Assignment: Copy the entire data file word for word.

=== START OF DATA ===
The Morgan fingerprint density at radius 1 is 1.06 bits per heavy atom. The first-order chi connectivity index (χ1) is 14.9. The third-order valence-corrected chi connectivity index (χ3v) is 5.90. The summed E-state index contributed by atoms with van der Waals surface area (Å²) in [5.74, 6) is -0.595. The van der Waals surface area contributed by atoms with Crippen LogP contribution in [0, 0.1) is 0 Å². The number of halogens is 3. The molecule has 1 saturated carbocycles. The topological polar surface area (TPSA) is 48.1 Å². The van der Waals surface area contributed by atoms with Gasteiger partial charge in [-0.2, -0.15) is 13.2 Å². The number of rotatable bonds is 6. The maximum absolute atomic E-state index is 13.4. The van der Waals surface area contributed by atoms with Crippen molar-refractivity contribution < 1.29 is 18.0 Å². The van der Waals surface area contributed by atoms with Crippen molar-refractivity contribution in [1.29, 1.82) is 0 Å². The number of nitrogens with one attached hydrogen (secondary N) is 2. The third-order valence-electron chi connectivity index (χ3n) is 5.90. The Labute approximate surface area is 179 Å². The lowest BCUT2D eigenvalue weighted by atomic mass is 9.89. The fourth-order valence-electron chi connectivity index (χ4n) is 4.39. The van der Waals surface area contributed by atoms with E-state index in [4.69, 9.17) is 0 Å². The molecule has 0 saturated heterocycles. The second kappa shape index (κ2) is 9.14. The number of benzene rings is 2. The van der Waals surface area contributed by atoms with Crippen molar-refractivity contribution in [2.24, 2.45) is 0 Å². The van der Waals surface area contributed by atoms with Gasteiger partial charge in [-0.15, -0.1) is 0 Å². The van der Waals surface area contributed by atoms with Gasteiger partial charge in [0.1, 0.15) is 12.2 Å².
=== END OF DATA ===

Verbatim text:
The Morgan fingerprint density at radius 1 is 1.06 bits per heavy atom. The first-order chi connectivity index (χ1) is 14.9. The third-order valence-corrected chi connectivity index (χ3v) is 5.90. The summed E-state index contributed by atoms with van der Waals surface area (Å²) in [5.74, 6) is -0.595. The van der Waals surface area contributed by atoms with Crippen LogP contribution in [0, 0.1) is 0 Å². The number of halogens is 3. The molecule has 1 saturated carbocycles. The topological polar surface area (TPSA) is 48.1 Å². The van der Waals surface area contributed by atoms with Gasteiger partial charge in [-0.2, -0.15) is 13.2 Å². The number of rotatable bonds is 6. The maximum absolute atomic E-state index is 13.4. The van der Waals surface area contributed by atoms with Crippen molar-refractivity contribution < 1.29 is 18.0 Å². The van der Waals surface area contributed by atoms with Crippen molar-refractivity contribution in [1.29, 1.82) is 0 Å². The number of nitrogens with one attached hydrogen (secondary N) is 2. The third-order valence-electron chi connectivity index (χ3n) is 5.90. The Labute approximate surface area is 179 Å². The lowest BCUT2D eigenvalue weighted by atomic mass is 9.89. The fourth-order valence-electron chi connectivity index (χ4n) is 4.39. The van der Waals surface area contributed by atoms with E-state index in [4.69, 9.17) is 0 Å². The molecule has 0 saturated heterocycles. The second kappa shape index (κ2) is 9.14. The number of benzene rings is 2. The van der Waals surface area contributed by atoms with Crippen molar-refractivity contribution in [2.24, 2.45) is 0 Å². The van der Waals surface area contributed by atoms with Gasteiger partial charge in [-0.15, -0.1) is 0 Å². The van der Waals surface area contributed by atoms with Gasteiger partial charge in [0.1, 0.15) is 12.2 Å².